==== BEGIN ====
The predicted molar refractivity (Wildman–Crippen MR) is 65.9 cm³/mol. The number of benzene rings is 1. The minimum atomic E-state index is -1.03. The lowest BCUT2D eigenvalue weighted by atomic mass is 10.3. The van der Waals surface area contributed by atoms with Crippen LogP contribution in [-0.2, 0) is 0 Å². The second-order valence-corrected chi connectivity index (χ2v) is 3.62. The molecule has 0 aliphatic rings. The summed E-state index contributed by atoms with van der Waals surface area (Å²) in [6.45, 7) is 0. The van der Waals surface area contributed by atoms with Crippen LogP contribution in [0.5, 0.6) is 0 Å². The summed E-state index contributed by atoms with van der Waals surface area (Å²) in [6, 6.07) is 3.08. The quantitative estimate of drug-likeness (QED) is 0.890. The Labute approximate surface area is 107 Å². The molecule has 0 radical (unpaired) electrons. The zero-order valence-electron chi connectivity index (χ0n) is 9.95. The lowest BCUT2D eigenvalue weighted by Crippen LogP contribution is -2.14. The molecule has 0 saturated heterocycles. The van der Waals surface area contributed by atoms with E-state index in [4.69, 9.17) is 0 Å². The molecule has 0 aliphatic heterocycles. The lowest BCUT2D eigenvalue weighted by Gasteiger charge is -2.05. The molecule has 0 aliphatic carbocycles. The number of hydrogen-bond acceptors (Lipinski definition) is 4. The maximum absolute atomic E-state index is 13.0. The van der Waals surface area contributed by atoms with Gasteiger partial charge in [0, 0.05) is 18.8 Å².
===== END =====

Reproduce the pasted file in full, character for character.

The predicted molar refractivity (Wildman–Crippen MR) is 65.9 cm³/mol. The number of benzene rings is 1. The minimum atomic E-state index is -1.03. The lowest BCUT2D eigenvalue weighted by atomic mass is 10.3. The van der Waals surface area contributed by atoms with Crippen LogP contribution in [-0.2, 0) is 0 Å². The second-order valence-corrected chi connectivity index (χ2v) is 3.62. The molecule has 0 aliphatic rings. The summed E-state index contributed by atoms with van der Waals surface area (Å²) in [6.45, 7) is 0. The van der Waals surface area contributed by atoms with Crippen LogP contribution in [0.5, 0.6) is 0 Å². The summed E-state index contributed by atoms with van der Waals surface area (Å²) in [6, 6.07) is 3.08. The quantitative estimate of drug-likeness (QED) is 0.890. The Labute approximate surface area is 107 Å². The molecule has 0 radical (unpaired) electrons. The zero-order valence-electron chi connectivity index (χ0n) is 9.95. The lowest BCUT2D eigenvalue weighted by Crippen LogP contribution is -2.14. The molecule has 0 saturated heterocycles. The van der Waals surface area contributed by atoms with E-state index in [4.69, 9.17) is 0 Å². The molecule has 0 aliphatic heterocycles. The lowest BCUT2D eigenvalue weighted by Gasteiger charge is -2.05. The molecule has 0 aliphatic carbocycles. The number of hydrogen-bond acceptors (Lipinski definition) is 4. The maximum absolute atomic E-state index is 13.0. The van der Waals surface area contributed by atoms with Gasteiger partial charge in [0, 0.05) is 18.8 Å².